FORT WORTH, Texas — A mural that reads “Hemphill No Se Vende,” which translates to “Hemphill is not for sale,” greets southbound traffic on Hemphill Street, a historic, primarily Hispanic area set in the Near Southside of Fort Worth. Just below those words is an image of Emiliano Zapata — the Mexican revolutionary who fought for land ownership rights for peasant farmers in the early 1900s. Artist Juan Velázquez’s work is a symbol of a long-simmering fight over the soul of the neighborhood.
A nearby 11.3-acre plot on the corner of West Biddison Street and South Jennings Avenue has become the center of a larger debate on development, gentrification, and affordable housing. Fort Worth zoning commissioners unanimously voted this month to recommend approval of a zoning change for new housing on that plot.
The proposal for Tobias Place calls for 291 units priced as “workforce housing,” meaning attainable for low-income working families. Proponents of the development say the core-city areas need investment, particularly in housing.
The lot is near the boundaries of several neighborhoods. Its proximity to Hemphill Street has businesses in the area concerned about the development’s effect on traffic and property values. More broadly, many are worried that Hemphill is destined to be the next Magnolia or West 7th, displacing longtime businesses and residents, many of them Hispanic.
Skyrocketing rent forced Rudy Avitia out of his Magnolia Avenue barbershop 10 years ago. He and others see the coming development as a familiar tact to force poor Hispanic residents farther out to the fringes of town.
“Basically, the developers need to come this way because there's no more property to develop [in the Near Southside],” Rudy said. “I'm buying my property, but if I wasn’t, then my rent was going to go up because the taxes are going to go up. They're going to go up on me and everybody else down the road on Hemphill that's been here for forever.”
Proponents of the plan point out the Tobias Place sits on a vacant lot, so no businesses or residents will be displaced. Daniel Smith, vice president of investments for developer Ojala Partners LP, said the apartment complex wouldn’t be adjacent to single-family housing, a common concern for homeowners worried about traffic and noise.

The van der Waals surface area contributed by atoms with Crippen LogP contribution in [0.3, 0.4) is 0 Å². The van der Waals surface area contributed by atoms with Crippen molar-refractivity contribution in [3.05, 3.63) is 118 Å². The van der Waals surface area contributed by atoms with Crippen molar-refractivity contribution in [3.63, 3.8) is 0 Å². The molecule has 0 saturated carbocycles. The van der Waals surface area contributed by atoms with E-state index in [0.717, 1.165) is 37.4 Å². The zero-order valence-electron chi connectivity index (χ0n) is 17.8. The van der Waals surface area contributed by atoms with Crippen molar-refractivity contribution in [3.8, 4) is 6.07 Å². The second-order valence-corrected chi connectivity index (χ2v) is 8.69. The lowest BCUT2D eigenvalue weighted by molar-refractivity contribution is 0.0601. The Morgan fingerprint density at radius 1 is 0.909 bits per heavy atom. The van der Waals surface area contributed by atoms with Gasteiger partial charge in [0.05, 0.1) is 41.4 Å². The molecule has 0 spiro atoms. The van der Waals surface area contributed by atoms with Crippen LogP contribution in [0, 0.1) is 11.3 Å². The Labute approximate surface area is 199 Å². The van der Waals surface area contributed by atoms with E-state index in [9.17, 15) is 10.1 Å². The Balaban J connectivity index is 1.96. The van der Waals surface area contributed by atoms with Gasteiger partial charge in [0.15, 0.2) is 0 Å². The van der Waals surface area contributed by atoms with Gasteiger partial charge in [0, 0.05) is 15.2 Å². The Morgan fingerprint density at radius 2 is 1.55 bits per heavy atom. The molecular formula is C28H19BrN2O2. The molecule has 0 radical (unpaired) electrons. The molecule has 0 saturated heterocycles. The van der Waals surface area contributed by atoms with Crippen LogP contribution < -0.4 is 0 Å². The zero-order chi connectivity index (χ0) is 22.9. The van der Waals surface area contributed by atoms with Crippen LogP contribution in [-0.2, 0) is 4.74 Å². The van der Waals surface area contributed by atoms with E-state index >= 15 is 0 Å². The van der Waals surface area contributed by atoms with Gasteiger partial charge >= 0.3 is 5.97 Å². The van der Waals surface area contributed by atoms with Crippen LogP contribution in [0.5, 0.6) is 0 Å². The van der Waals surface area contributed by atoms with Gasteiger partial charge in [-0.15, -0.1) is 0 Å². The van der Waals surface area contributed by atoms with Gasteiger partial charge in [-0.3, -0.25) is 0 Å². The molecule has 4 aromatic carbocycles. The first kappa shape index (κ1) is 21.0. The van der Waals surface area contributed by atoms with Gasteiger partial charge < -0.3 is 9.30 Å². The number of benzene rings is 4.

Supporters say Ojala Partners has worked to improve the project. The company consulted with the Worth Heights Neighborhood Association and agreed to a deed restriction to limit the area’s density. Buildings will be no taller than three stories — the original plans called for four. The company heard neighborhood concerns about the complex’s look fitting the history of Worth Heights, Smith said, and the company is looking at adding green space nearby at neighbors’ request.
Even the complex’s name derives from residents’ feedback. It honors Cirildo “Toby” Tobias, a longtime city employee known for his service to the Worth Heights area, especially those he coached in youth sports.
The site is owned by XTO Energy but was never used for gas drilling. However, it may still require environmental attention from past uses, Smith said. If that’s not major work, ground could break on the project in early 2023, and it could be finished by the middle of 2024.
Richard Riccetti heads the Hemphill Corridor Task Force, a coalition of the eight neighborhood groups that occupy the south side of the city. He and the other volunteers on the task force have been working on revitalizing the area for years. They’ve hosted several public meetings about rezoning, shared information with other neighbors and business owners, and have been working toward a goal of turning Hemphill into a safe, viable artery for the neighborhood.
“The goal of the rezoning, oddly enough, is to slow gentrification and build on the character that we have with our Southern neighborhoods,” he said. “In the last 11 years, [house] prices have doubled in Fort worth. So how do we protect our neighborhoods? That is the whole gist of the zoning. That's why I find the misinformation out there just dumbfounding. The role of the zoning is to basically play defense against improper or unwanted development.”
He said the rezoning would be tax-neutral and that the real threat of gentrification comes from private investors who offer cash for homes in the area.
“There's lots of developers that are calling up individual residents, and there's lots of mailers going out,” he said. “ ‘I'll buy your house,’ ‘Your house for cash.’ So there's a lot of outside developers coming in wanting to buy up people's homes. So they're feeling that pressure from their mailboxes.”
The Hemphill No Se Vende group and others who oppose these apartments worry the city is only concerned with development and not the impact they will have on current residents.
“More people also means higher crime and a more congested Hemphill Street, which is already congested as it is with only one lane each way,” a group spokesperson said on social media.
The apartments, she said, “would also overcrowd an already overcrowded Worth Heights Elementary and Rosemont Middle School. Worth Heights is composed of 96% Hispanic students. They are also operating at $3,000 less per student than the average $10,000 through the district. We need more resources at the schools within our community, not more students to take from the little that is given to them already."
"Apartments are not the answer to Southside's issues,” she continued. “We need better lighting, improved streets and infrastructure and more support from our elected officials.
“Before we allow outsiders come into our communities to ‘make it better,’ we need our elected officials to come in and do their job by answering why we keep asking for the same things and nothing happens,” the continued.
The City Council may take up the zoning change within the next couple of weeks.